I grew up watching The Jetsons. I dreamed of a smart home, like George’s with a robot maid and, of course, the flying car. The show was the epitome of a smart home, a vision of the future set in 2062 that seemed light-years away.
Yet in 2016, we already see some of the same technologies.
Check. CNET regularly reviews a stable of IoT devices in their test home. Devices range from wireless security cameras that you can control from your smartphone to refrigerators that can tell you when you’re out of milk.
Half check. Alexa and Echo can’t make dinner…yet. But they can remind you about your doctor appointment, make you aware of traffic delays, remind you of when it’s time to leave so you won’t be late and help you control the other smart devices in your home with voice commands.
Smart projects, trials and plans are underway, and the White House just pledged $80 million to develop smart cities. As InformationWeek pointed out, there are two things that lay the groundwork for all smart city implementations: the underlying network infrastructure connecting all the technology and the collection and intelligent application of data collected throughout a city.
Not yet, but we’re well on our way to autonomous driving, with a number of companies, including Ford, committed to producing a self-driving car by 2021. Today there are apps that enable drivers to alert others to traffic jams or accidents. Soon, cars will be able to issue warnings to others nearby to help them avoid a collision and, if NHTSA is correct, reduce car accidents.
All in all, I’m pretty excited about what the future may hold for smart devices and the Internet of Things (IoT).
But something else comes to mind when talking about connected homes – a topic that wasn’t addressed on The Jetsons.
While the world of The Jetsons wasn’t without its security issues – who can forget the episode where George is tasked by Mr. Spacey with stopping a very dangerous computer virus? – George didn’t have to worry about someone hacking into Rosey’s system and divulging the family’s personal data, turning her into a botnet or worse.
First, on the topic of eradicating. It should be noted a study of publicly reported IoT device vulnerabilities from the Online Trust Alliance (OTA) found problems could have been easily avoided if security had been integrated into the design, launch and future planning of IoT products. The industry needs to agree on uniform standards and take action to make sure consumers are connecting with secure, safe products.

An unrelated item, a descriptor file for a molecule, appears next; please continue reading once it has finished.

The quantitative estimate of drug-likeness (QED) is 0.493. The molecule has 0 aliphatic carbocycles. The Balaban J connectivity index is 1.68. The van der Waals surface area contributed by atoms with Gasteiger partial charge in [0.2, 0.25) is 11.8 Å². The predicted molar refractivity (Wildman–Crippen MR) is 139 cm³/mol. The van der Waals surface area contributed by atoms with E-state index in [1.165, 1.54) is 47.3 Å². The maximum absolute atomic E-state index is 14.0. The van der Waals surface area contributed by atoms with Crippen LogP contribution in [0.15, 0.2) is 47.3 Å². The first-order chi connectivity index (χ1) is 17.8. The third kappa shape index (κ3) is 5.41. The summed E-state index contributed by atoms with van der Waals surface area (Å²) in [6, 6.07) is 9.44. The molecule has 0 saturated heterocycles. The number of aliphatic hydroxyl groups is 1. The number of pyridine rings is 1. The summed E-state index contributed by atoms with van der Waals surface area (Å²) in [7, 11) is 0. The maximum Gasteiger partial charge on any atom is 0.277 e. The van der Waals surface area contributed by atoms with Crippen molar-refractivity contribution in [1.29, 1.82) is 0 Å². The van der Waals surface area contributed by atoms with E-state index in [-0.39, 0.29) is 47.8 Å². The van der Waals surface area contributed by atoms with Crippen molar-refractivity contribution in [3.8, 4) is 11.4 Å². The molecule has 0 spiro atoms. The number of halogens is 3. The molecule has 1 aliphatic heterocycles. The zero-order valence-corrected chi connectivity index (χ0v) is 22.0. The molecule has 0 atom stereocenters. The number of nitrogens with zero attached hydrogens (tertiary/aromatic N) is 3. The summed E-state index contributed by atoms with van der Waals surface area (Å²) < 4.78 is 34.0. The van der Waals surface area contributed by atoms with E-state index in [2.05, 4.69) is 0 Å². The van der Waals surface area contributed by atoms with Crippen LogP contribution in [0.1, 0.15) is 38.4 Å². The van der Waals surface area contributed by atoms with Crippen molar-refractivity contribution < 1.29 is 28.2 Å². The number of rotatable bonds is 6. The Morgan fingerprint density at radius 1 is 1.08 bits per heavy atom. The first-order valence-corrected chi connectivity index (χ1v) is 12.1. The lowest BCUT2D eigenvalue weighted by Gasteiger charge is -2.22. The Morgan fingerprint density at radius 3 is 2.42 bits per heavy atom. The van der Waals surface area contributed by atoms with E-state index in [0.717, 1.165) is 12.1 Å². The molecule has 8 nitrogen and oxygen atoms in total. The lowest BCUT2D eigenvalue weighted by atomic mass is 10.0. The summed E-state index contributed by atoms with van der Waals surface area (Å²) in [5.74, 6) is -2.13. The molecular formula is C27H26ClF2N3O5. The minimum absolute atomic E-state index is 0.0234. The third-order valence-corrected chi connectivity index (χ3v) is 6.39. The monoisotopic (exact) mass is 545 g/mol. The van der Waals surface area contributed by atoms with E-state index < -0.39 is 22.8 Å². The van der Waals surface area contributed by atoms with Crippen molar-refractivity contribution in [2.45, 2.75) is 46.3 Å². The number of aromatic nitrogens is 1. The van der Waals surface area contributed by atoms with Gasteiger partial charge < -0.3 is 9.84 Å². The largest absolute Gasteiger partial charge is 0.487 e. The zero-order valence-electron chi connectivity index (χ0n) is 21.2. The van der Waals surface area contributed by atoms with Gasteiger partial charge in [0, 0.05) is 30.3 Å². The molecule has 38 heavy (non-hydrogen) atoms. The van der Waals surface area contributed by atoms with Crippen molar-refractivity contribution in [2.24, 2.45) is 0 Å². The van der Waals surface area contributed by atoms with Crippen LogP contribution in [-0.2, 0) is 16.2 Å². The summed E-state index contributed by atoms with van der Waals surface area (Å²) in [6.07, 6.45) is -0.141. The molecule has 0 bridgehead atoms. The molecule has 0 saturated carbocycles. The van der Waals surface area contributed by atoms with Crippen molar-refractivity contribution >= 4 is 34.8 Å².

As more critical devices in our homes become connected, their security and safety will be key considerations for consumers when deciding what devices to buy. The keys to prevention are with the IoT industry and their commitment to making products that are security tested and able to be updated and patched.
However, not all responsibility lies with the industry. Consumers play a huge role in protecting their home and themselves by following a few basic steps:
- Passwords: I’m sure you’re sick of hearing about passwords, but “12345” and “Password” still top the list of passwords from breach data. Take the time to make your passwords strong – sentences that are 12 characters or longer. If it all seems like too much, consider using a password manager. Just make sure your master password is a doozy.
- Use Different Passwords: Don’t just reuse your super strong password. Select a different password for each IoT device and other important accounts like your bank and email.
- Buyer Beware: Don’t be lured by the glitz and promise of a new item. Do the research to see if a connected device has passed security scrutiny. A lot of IoT products from well-known companies have detailed security instructions. Read them. Follow them.
- Pass the Hub Test: Find devices that are hub connected. Generally, smart hubs have certain security standards that interconnected devices need to meet. Third-party vendors want to be compatible with popular hubs, so it forces them to examine their security stance. It should go without saying, put a strong password on your hub device.
- Guest Wi-Fi: Many routers have an option to set up a guest Wi-Fi, so when your friends, family or neighbors visit and want to connect, you aren’t giving them access to your home network.
- Check Default Settings: My last bit of advice is maybe my most important. Many devices in a connected home don’t seem like they would have passwords or connectivity settings. But all do, even that connected light bulb or lock. Check your application to make sure you have updated the default password and disabled non-essential services. I equate this to locking your front door and closing the windows. You are making it a lot harder for a nefarious actor to access your device.
The fantastical features of The Jetsons’ life no longer seem light years away. However, as we continue to explore and invest in connected homes, it will be key for both companies and consumers to keep security top of mind.
If you want to learn more, I invite you to visit my smart home. I’ll walk you through how I did it and hammer home those security tips.
About the Author
Dale Drew is chief security officer at Level 3 Communications.Dale directs aspects of security, including security policy, physical and logical security, federal programs, governance and corporate investigations. He also manages the global architecture, engineering and operations teams. You can find him on Twitter @packetcop.